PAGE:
PAZNAUN PEOPLE: GABRIELA WALSER, CHAIRPERSON OF THE MATHON CHURCH CHOIR

Gabriela Walser is 34 and has been chair of the Mathon church choir since 2017. Gaby grew up in Landeck and moved to Mathon for love. In Trisanna, she tells us who she’d follow absolutely anywhere, remembers a very special conversation and reflects on her relationship with God.  

Gaby, it’s almost exactly five years since you ended up here in Mathon. How does it feel?
Very good! I grew up in Landeck, which isn’t far away. Before I moved here, I lived with my husband in Innsbruck for nine years. He comes from Mathon and wanted to move back – and I was happy to come with him.

Are you someone who can settle into a new town easily?
I would say so. I don’t find it difficult to get used to a new situation – maybe because I’m an open person. I wanted to be together with my husband, and where exactly that was didn’t matter so much – I am, and have been, happy anywhere.


Is it sometimes a bit difficult to make friends all the same?
Not for me. I came here when I was heavily pregnant, and you get to know lots of people straightaway through the children. And of course, when there’s a party somewhere, you should go along, especially if you’re somewhere new. You meet people like that. And even more importantly, they get to know you.

You earn your living as a kindergarten teacher, which involves a lot of making music, too. But you’re also involved with music in other ways.  
That’s right, I’ve been singing in the Matten church choir for three years, and I’ve been chairperson of the choir association since April 2017.


It did take a while, though, until you joined.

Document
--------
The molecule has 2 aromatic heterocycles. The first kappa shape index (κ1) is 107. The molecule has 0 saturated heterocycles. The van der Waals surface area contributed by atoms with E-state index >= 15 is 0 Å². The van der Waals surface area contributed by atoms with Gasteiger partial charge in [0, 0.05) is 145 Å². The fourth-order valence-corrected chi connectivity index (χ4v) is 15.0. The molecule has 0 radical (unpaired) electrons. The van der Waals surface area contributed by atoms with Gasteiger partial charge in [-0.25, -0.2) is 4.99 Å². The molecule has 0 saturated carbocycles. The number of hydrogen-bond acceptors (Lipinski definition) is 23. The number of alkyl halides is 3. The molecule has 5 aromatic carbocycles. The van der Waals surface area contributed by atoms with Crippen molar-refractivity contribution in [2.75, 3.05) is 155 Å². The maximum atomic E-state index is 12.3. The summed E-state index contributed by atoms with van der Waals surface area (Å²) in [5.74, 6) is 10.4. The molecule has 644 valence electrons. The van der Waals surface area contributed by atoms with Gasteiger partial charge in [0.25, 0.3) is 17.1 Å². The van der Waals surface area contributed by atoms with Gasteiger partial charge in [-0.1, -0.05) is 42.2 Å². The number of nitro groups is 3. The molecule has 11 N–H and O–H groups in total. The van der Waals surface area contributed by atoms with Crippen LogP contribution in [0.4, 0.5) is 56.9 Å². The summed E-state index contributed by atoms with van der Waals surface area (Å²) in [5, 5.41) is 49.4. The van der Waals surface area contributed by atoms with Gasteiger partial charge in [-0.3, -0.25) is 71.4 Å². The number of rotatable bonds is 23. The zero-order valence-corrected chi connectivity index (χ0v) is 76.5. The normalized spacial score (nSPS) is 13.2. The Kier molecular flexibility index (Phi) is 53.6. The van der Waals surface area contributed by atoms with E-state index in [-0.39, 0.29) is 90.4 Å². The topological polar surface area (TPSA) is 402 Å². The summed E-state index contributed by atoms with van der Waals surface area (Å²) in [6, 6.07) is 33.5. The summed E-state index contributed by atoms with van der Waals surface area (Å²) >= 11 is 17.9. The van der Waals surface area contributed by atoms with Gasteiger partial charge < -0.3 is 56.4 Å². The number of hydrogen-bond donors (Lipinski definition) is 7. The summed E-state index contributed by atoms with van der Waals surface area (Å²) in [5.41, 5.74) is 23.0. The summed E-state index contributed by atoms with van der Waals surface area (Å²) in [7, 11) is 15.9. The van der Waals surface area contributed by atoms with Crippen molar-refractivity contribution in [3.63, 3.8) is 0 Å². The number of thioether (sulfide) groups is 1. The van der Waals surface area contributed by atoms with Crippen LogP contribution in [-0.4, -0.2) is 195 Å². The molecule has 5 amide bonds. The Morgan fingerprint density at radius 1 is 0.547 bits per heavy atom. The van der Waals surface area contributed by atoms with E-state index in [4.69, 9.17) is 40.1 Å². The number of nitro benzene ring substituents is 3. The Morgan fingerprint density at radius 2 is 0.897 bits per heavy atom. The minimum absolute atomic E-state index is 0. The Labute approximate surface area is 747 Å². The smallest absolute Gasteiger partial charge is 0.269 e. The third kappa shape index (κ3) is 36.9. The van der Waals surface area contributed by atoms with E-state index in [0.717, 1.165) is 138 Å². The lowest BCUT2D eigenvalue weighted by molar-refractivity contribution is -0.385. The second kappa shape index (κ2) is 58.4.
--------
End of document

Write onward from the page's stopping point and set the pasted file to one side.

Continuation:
The choir director asked me pretty soon after I moved here if I would like to join. I had to say no back then though, because I felt that my children were still too small. At New Year 2015/6, we met up again at the fireworks on the Kirchenpatz. Half the village always goes there. And then he spoke to me again about it – and I just asked him, when’s the next rehearsal? And I’ve been an enthusiastic part of it ever since.


And as the chairperson, in fact. A special role?
It’s a very lovely role, and to be honest, it’s not too much work, either. What’s particularly fun is when someone in the choir has a birthday. Then we always write a poem in the Mathon dialect and sing it together.


The choir sings every Sunday at the church service –what is your relationship with God?
I grew up with God, come from a Catholic family and went to church every Sunday as a child, too. I was a server, as well. As I was growing up, I went less often, but I don’t think that has much to do with God. For me, church and religion mean living traditions. We have many festivals which originate in the church, and belief in God means community and solidarity, too, for me.